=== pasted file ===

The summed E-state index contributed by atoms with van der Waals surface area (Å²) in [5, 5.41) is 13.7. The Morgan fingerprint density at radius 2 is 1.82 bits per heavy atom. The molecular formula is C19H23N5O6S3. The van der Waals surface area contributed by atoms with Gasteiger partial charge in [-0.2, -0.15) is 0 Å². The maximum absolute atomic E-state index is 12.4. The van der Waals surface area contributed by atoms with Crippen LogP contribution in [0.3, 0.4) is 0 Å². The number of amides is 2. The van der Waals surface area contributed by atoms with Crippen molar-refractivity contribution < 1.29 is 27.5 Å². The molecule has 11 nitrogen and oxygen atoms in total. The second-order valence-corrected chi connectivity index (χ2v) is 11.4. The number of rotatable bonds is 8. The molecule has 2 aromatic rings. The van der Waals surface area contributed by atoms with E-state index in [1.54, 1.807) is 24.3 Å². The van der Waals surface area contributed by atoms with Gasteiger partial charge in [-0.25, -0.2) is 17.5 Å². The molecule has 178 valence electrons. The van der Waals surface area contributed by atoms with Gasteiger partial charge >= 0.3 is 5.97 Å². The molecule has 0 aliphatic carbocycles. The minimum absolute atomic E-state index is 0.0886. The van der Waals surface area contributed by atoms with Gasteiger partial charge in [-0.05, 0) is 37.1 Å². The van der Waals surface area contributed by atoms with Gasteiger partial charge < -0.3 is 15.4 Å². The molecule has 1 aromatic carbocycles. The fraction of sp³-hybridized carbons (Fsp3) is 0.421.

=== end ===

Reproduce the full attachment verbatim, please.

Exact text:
The summed E-state index contributed by atoms with van der Waals surface area (Å²) in [5, 5.41) is 13.7. The Morgan fingerprint density at radius 2 is 1.82 bits per heavy atom. The molecular formula is C19H23N5O6S3. The van der Waals surface area contributed by atoms with Gasteiger partial charge in [-0.2, -0.15) is 0 Å². The maximum absolute atomic E-state index is 12.4. The van der Waals surface area contributed by atoms with Crippen LogP contribution in [0.3, 0.4) is 0 Å². The number of amides is 2. The van der Waals surface area contributed by atoms with Crippen molar-refractivity contribution < 1.29 is 27.5 Å². The molecule has 11 nitrogen and oxygen atoms in total. The second-order valence-corrected chi connectivity index (χ2v) is 11.4. The number of rotatable bonds is 8. The molecule has 2 aromatic rings. The van der Waals surface area contributed by atoms with E-state index in [1.54, 1.807) is 24.3 Å². The van der Waals surface area contributed by atoms with Gasteiger partial charge in [-0.25, -0.2) is 17.5 Å². The molecule has 178 valence electrons. The van der Waals surface area contributed by atoms with Gasteiger partial charge >= 0.3 is 5.97 Å². The molecule has 0 aliphatic carbocycles. The minimum absolute atomic E-state index is 0.0886. The van der Waals surface area contributed by atoms with Gasteiger partial charge in [-0.05, 0) is 37.1 Å². The van der Waals surface area contributed by atoms with Gasteiger partial charge < -0.3 is 15.4 Å². The molecule has 1 aromatic carbocycles. The fraction of sp³-hybridized carbons (Fsp3) is 0.421.